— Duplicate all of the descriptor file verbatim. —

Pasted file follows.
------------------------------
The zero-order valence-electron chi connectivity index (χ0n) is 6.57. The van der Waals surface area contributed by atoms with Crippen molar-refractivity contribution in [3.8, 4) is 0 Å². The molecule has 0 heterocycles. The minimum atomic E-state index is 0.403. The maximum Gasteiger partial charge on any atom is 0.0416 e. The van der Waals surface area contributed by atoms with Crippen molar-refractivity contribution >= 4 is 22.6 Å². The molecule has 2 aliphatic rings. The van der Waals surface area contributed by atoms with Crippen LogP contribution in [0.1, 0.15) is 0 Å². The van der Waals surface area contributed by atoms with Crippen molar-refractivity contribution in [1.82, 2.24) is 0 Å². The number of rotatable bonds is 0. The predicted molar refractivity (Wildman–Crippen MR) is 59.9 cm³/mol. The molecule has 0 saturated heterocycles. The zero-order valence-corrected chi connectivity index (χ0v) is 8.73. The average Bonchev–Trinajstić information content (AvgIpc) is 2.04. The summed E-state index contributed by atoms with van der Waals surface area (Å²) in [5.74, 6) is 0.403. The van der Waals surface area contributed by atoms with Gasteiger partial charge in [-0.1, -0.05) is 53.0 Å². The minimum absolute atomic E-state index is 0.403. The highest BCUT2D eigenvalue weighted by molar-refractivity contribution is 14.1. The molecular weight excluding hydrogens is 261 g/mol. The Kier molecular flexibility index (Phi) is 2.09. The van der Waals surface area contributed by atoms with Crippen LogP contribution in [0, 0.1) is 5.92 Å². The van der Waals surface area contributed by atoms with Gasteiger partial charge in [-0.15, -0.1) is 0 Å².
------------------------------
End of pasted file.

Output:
The zero-order valence-electron chi connectivity index (χ0n) is 6.57. The van der Waals surface area contributed by atoms with Crippen molar-refractivity contribution in [3.8, 4) is 0 Å². The molecule has 0 heterocycles. The minimum atomic E-state index is 0.403. The maximum Gasteiger partial charge on any atom is 0.0416 e. The van der Waals surface area contributed by atoms with Crippen molar-refractivity contribution >= 4 is 22.6 Å². The molecule has 2 aliphatic rings. The van der Waals surface area contributed by atoms with Crippen LogP contribution in [0.1, 0.15) is 0 Å². The van der Waals surface area contributed by atoms with Crippen molar-refractivity contribution in [1.82, 2.24) is 0 Å². The number of rotatable bonds is 0. The predicted molar refractivity (Wildman–Crippen MR) is 59.9 cm³/mol. The molecule has 0 saturated heterocycles. The zero-order valence-corrected chi connectivity index (χ0v) is 8.73. The average Bonchev–Trinajstić information content (AvgIpc) is 2.04. The summed E-state index contributed by atoms with van der Waals surface area (Å²) in [5.74, 6) is 0.403. The van der Waals surface area contributed by atoms with Gasteiger partial charge in [-0.1, -0.05) is 53.0 Å². The minimum absolute atomic E-state index is 0.403. The highest BCUT2D eigenvalue weighted by molar-refractivity contribution is 14.1. The molecular weight excluding hydrogens is 261 g/mol. The Kier molecular flexibility index (Phi) is 2.09. The van der Waals surface area contributed by atoms with Crippen LogP contribution in [0, 0.1) is 5.92 Å². The van der Waals surface area contributed by atoms with Gasteiger partial charge in [-0.15, -0.1) is 0 Å².